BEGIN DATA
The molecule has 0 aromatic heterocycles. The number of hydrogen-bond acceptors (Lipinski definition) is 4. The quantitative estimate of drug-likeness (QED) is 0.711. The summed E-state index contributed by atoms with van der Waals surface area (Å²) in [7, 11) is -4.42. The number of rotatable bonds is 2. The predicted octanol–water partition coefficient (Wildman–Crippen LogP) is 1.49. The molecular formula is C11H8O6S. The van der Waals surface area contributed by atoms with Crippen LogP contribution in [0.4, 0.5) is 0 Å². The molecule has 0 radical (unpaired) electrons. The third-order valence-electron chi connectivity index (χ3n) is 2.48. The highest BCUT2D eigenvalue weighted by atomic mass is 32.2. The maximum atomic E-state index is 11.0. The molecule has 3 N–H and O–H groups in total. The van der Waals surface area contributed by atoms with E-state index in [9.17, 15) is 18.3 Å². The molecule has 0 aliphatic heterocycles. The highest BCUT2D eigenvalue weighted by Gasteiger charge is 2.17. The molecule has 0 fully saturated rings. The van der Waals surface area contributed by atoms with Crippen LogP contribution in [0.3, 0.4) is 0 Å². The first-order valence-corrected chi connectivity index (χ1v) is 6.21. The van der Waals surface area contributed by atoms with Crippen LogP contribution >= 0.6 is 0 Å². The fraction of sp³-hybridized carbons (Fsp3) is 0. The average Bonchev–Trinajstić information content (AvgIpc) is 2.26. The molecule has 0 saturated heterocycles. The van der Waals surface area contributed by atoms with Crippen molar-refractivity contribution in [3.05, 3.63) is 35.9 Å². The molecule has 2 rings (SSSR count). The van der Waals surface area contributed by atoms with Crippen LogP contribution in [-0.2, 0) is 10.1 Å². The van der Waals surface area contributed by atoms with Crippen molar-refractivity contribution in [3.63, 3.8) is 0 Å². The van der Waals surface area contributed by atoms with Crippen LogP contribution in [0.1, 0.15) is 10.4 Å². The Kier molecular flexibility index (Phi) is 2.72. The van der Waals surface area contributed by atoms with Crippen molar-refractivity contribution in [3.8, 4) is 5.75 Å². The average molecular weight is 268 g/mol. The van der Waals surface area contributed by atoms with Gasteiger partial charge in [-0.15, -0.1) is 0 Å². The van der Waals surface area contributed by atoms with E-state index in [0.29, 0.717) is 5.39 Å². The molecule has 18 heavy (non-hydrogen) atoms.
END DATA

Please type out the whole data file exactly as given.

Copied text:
The molecule has 0 aromatic heterocycles. The number of hydrogen-bond acceptors (Lipinski definition) is 4. The quantitative estimate of drug-likeness (QED) is 0.711. The summed E-state index contributed by atoms with van der Waals surface area (Å²) in [7, 11) is -4.42. The number of rotatable bonds is 2. The predicted octanol–water partition coefficient (Wildman–Crippen LogP) is 1.49. The molecular formula is C11H8O6S. The van der Waals surface area contributed by atoms with Crippen LogP contribution in [0.4, 0.5) is 0 Å². The molecule has 0 radical (unpaired) electrons. The third-order valence-electron chi connectivity index (χ3n) is 2.48. The highest BCUT2D eigenvalue weighted by atomic mass is 32.2. The maximum atomic E-state index is 11.0. The molecule has 3 N–H and O–H groups in total. The van der Waals surface area contributed by atoms with E-state index in [9.17, 15) is 18.3 Å². The molecule has 0 aliphatic heterocycles. The highest BCUT2D eigenvalue weighted by Gasteiger charge is 2.17. The molecule has 0 fully saturated rings. The van der Waals surface area contributed by atoms with Crippen LogP contribution in [0.3, 0.4) is 0 Å². The first-order valence-corrected chi connectivity index (χ1v) is 6.21. The van der Waals surface area contributed by atoms with Crippen LogP contribution >= 0.6 is 0 Å². The fraction of sp³-hybridized carbons (Fsp3) is 0. The average Bonchev–Trinajstić information content (AvgIpc) is 2.26. The molecule has 0 saturated heterocycles. The van der Waals surface area contributed by atoms with Crippen molar-refractivity contribution in [3.05, 3.63) is 35.9 Å². The molecule has 2 rings (SSSR count). The van der Waals surface area contributed by atoms with Crippen LogP contribution in [-0.2, 0) is 10.1 Å². The van der Waals surface area contributed by atoms with Crippen molar-refractivity contribution in [3.63, 3.8) is 0 Å². The van der Waals surface area contributed by atoms with Crippen LogP contribution in [0.1, 0.15) is 10.4 Å². The Kier molecular flexibility index (Phi) is 2.72. The van der Waals surface area contributed by atoms with Crippen molar-refractivity contribution in [3.8, 4) is 5.75 Å². The average molecular weight is 268 g/mol. The van der Waals surface area contributed by atoms with Gasteiger partial charge in [-0.15, -0.1) is 0 Å². The van der Waals surface area contributed by atoms with E-state index in [0.29, 0.717) is 5.39 Å². The molecule has 18 heavy (non-hydrogen) atoms.